Import the two clips into your video editing program and put the right eye video on the left side of screen and put the left eye video on the right side of the screen. Use the hand clap to synchronize the start of the video. Do this by moving either one of the videos forward or backward slightly in the timeline. You will want to zoom into a frame by frame view of your video so that the hand clap occurs at the exact same frame in both left and right videos. When done, check the synchronization near the end of the clip to make sure that dropped frames or camera frame rate differences did not cause the two videos to go out of sync.

Here is where you can get creative and add music to your production and any special effects. If you have cut away video or stills that you want to insert into the synchronised segment it will be a lot easier to mix down and export your stereo segments into a single left and right cross-eyed video first. After exporting, you can then re-import the combined stereo clips into your final video. This simply makes it more manageable to in keeping the stereo 3D time-lines in sync. If your editing program allows you to lock two tracks together then use that instead.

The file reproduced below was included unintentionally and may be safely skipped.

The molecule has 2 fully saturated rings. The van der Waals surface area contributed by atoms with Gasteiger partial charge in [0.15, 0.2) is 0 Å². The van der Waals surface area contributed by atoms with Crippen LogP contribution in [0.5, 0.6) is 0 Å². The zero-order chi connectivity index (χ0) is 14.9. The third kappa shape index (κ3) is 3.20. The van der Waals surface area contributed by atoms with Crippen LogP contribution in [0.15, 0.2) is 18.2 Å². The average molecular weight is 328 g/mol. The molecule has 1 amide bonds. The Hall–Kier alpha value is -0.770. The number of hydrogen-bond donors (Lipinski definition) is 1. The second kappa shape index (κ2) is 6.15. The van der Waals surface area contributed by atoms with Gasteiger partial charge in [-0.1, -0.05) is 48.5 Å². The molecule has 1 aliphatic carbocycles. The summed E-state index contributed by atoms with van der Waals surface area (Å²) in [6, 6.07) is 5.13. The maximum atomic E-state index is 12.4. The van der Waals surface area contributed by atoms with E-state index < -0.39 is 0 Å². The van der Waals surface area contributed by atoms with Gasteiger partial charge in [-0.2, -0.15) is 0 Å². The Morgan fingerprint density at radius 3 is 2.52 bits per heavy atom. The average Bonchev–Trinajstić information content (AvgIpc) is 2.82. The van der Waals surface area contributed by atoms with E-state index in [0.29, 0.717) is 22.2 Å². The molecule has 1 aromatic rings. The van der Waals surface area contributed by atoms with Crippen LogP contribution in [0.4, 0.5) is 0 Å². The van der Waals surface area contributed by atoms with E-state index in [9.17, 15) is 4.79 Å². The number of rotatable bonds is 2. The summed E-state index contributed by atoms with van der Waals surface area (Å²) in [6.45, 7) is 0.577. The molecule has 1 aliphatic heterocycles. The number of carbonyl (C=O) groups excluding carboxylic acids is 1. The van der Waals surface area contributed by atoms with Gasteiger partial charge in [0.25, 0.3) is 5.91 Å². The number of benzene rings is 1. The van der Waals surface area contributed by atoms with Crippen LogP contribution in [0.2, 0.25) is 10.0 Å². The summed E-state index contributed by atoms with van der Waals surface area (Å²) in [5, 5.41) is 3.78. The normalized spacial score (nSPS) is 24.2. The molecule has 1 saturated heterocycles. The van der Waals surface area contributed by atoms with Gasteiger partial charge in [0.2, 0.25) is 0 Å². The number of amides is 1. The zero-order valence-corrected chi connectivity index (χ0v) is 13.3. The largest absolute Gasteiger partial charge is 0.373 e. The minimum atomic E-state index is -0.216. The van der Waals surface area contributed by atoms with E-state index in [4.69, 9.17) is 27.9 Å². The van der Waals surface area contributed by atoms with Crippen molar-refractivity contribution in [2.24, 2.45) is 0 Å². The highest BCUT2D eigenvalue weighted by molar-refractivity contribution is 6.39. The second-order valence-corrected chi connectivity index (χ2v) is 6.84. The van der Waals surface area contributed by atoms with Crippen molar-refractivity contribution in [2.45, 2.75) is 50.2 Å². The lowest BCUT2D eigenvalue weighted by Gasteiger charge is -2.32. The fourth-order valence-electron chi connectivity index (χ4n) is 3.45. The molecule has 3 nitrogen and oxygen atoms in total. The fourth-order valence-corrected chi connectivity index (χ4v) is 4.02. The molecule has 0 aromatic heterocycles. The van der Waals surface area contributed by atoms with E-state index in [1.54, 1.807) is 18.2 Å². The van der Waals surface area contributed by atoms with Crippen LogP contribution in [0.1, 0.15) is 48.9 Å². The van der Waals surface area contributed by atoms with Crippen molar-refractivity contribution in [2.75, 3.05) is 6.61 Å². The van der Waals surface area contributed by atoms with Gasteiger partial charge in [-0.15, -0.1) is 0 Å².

When you are done editing you will want to output your video as an MPEG-4 file type preferably in 1080p to preserve the image quality for YouTube. Remember even though you may have started with 480 lines of resolution in the vertical direction, when you put two videos side by side you are now adding the horizontal resolution. In the case of two 720X480 cameras side by side you will need 1440 or more horizontal pixels in your video to prevent degrading the final image. 1080p has 1920 horizontal pixels and 720p has only 1280 horizontal pixels. That is why the 1080p preserves the best quality for your final output.

Upload to and make sure you add the following into the TAG information without the quotes as one of your tags: “yt3d:enable=true yt3d:aspect=3:4”